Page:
Early analysis of 2011 to 2014 data from the Centers for Disease Control and Prevention’s Emerging Infections Program finds that the incidence of Clostridium difficile (C. diff) in hospital and nursing home settings has gone down for the first time in decades.
C. diff is a bacterium that causes inflammation of the colon, known as colitis.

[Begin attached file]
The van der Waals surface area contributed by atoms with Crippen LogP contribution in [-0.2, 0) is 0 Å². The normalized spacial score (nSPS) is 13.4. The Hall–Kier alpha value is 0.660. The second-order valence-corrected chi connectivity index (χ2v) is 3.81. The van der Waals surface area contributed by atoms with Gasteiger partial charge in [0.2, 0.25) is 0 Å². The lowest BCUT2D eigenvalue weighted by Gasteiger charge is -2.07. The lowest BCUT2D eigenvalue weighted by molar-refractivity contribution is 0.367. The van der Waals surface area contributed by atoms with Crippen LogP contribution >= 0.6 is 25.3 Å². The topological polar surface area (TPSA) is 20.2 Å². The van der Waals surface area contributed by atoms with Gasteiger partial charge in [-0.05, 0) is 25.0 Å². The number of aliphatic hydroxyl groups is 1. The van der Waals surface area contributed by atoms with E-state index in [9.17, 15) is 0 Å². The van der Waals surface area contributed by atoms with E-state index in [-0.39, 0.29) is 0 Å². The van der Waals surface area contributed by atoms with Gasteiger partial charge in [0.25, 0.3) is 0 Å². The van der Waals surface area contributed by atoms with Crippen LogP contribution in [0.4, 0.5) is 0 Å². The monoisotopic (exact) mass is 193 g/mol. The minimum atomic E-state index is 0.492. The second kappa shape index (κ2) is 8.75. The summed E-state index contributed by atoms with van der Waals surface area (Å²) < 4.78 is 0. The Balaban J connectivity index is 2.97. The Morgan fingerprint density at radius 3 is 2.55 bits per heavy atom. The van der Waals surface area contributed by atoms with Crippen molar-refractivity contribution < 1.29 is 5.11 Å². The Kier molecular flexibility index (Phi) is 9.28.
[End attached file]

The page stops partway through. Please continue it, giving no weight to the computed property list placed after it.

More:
The analysis suggests a 9 percent to 15 percent drop in health care–associated C. diff rates nationwide. CDC officials credit the decline in part to new antibiotic use guidelines and stricter cleaning standards in hospitals and other health care facilities.
Contact Director of Policy Erin O’Malley at firstname.lastname@example.org or 202.585.0127 with questions.